The city hopes that, by improving the 50-plus-acre course, it will become profitable enough by next October to charge Silband $50,000 a year to run it, as provided in a three-year contract that began last year with Silband.

Silverstein, president of Silband, said he must increase the number of rounds played if he is to start paying the city and still turn a profit.

“With increased improvements and greater public awareness, we hope to build up the course so that it will be profitable without a city subsidy,” Silverstein said. “It remains to be seen if that will be possible. Based on the numbers now, it would not be profitable.”

The Scholl Canyon complex, which includes the tennis courts, a snack bar, driving range, golf cart rentals and pro shop, had cost the city an average of $200,000 a year during the three years it was operated under a previous concessionaire, William L. Henry. The city’s maintenance and utility costs were always much higher than its share of receipts from the operation.


A year ago, Silband underbid Henry for the Scholl Canyon contract and has reduced city losses by increasing the number of customers and the revenues. But maintenance problems caused by the landfill have continued to plague the course.

Finding a public use for full landfill sites prompted construction of courses such as Scholl Canyon, said Henry Agonia, Glendale’s director of parks and recreation. He said problems at Scholl Canyon have been overstated.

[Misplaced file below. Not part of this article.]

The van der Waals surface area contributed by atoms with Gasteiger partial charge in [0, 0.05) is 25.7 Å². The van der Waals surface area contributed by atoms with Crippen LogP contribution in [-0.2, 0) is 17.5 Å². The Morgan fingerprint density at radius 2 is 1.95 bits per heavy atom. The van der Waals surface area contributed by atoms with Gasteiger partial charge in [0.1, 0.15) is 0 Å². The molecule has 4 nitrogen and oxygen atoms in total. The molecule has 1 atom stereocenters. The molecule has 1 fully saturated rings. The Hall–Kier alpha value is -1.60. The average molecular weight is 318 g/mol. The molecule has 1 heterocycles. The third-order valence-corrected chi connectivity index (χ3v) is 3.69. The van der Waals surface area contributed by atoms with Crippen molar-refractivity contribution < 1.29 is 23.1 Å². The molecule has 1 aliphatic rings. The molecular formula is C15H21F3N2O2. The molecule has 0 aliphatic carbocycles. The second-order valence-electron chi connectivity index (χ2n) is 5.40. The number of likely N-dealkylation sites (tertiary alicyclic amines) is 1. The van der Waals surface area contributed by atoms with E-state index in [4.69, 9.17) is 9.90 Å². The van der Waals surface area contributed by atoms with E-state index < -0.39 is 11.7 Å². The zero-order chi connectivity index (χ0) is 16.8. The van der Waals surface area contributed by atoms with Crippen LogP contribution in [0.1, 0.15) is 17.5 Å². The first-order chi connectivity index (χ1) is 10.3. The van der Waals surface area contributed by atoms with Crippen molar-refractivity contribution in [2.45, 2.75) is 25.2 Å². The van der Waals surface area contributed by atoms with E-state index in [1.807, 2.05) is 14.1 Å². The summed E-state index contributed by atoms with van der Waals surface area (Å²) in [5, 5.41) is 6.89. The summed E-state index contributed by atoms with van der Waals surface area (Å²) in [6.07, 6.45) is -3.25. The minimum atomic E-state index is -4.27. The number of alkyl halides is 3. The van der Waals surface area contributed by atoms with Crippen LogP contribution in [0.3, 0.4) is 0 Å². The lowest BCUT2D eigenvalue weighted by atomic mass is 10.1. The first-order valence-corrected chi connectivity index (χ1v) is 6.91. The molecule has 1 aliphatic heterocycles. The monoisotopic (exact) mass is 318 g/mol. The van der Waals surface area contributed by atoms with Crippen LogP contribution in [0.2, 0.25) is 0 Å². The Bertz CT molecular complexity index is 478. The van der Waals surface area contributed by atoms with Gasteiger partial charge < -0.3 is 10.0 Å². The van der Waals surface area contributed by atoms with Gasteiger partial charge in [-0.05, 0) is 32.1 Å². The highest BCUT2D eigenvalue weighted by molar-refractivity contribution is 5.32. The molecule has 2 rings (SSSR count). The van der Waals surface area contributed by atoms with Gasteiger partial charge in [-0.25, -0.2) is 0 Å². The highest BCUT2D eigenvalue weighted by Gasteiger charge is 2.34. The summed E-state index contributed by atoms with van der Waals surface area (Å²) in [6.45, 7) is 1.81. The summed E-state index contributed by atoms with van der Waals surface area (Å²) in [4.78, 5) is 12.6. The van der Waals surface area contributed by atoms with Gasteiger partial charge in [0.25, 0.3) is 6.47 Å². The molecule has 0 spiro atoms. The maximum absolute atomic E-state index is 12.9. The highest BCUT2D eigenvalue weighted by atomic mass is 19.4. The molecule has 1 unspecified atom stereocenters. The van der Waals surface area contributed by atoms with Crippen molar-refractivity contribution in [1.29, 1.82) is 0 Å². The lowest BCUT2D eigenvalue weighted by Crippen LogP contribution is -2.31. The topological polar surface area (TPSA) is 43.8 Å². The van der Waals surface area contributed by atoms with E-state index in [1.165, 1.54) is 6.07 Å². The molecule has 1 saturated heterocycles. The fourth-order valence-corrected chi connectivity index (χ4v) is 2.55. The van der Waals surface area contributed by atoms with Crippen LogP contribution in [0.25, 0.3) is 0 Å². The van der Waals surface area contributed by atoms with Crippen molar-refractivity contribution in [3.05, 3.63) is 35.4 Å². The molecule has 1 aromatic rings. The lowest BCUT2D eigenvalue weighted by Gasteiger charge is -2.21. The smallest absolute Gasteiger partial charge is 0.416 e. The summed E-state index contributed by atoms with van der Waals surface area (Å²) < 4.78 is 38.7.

“The course is not as serious a problem as people think,” Agonia said. “Fortunately, with the nature of golf, you don’t need a level spot . . . except for a fairly level area to putt on and to tee off.”

Agonia said he could not predict whether the city will continue to pay for improvements at Scholl Canyon because it is impossible to know what work the course will need.


“After we do this work, we’ll evaluate it in a year or six months and see what we want to do,” he said.

If the course improvements are approved by City Council, Silverstein expects to have the work completed this winter. The course will remain open using temporary greens while the work is being done, he said.

A quarter of the parking lot is filled with dirt in anticipation of council approval. And regular users of the course say the work is long overdue.

Glendale High School junior Brian Carvalho was playing the course last week, honing his “mid-iron and short game” for his expected move up to the school’s varsity golf team in the spring. He said he plays the course every Friday.


When told of the expected city improvements, he said he hoped that the plans include rebuilding the fifth green. “It’s like putting up a wall,” he said.